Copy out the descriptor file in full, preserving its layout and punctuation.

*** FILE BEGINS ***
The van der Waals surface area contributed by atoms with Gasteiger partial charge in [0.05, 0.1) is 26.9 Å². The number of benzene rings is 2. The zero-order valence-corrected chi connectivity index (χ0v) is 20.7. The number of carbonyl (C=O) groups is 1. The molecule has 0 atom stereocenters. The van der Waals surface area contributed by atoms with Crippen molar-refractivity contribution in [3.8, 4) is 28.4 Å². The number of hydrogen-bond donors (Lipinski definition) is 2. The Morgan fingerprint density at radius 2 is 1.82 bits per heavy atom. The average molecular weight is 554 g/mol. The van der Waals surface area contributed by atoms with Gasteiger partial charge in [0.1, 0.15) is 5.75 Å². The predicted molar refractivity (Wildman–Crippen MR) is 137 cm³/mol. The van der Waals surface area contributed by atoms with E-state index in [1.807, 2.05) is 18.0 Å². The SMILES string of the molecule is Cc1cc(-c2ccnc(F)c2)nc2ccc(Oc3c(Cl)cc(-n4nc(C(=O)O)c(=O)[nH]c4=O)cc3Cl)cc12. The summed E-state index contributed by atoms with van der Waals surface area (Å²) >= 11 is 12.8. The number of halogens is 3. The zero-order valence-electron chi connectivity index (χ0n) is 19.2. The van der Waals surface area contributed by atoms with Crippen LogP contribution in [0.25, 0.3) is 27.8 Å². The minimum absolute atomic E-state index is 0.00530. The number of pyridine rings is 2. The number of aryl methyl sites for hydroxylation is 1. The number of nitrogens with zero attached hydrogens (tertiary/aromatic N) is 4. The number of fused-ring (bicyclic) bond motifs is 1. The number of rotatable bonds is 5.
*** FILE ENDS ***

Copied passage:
The van der Waals surface area contributed by atoms with Gasteiger partial charge in [0.05, 0.1) is 26.9 Å². The number of benzene rings is 2. The zero-order valence-corrected chi connectivity index (χ0v) is 20.7. The number of carbonyl (C=O) groups is 1. The molecule has 0 atom stereocenters. The van der Waals surface area contributed by atoms with Crippen molar-refractivity contribution in [3.8, 4) is 28.4 Å². The number of hydrogen-bond donors (Lipinski definition) is 2. The Morgan fingerprint density at radius 2 is 1.82 bits per heavy atom. The average molecular weight is 554 g/mol. The van der Waals surface area contributed by atoms with Gasteiger partial charge in [0.1, 0.15) is 5.75 Å². The predicted molar refractivity (Wildman–Crippen MR) is 137 cm³/mol. The van der Waals surface area contributed by atoms with E-state index in [1.807, 2.05) is 18.0 Å². The SMILES string of the molecule is Cc1cc(-c2ccnc(F)c2)nc2ccc(Oc3c(Cl)cc(-n4nc(C(=O)O)c(=O)[nH]c4=O)cc3Cl)cc12. The summed E-state index contributed by atoms with van der Waals surface area (Å²) >= 11 is 12.8. The number of halogens is 3. The zero-order valence-electron chi connectivity index (χ0n) is 19.2. The van der Waals surface area contributed by atoms with Crippen LogP contribution in [0.25, 0.3) is 27.8 Å². The minimum absolute atomic E-state index is 0.00530. The number of pyridine rings is 2. The number of aryl methyl sites for hydroxylation is 1. The number of nitrogens with zero attached hydrogens (tertiary/aromatic N) is 4. The number of fused-ring (bicyclic) bond motifs is 1. The number of rotatable bonds is 5.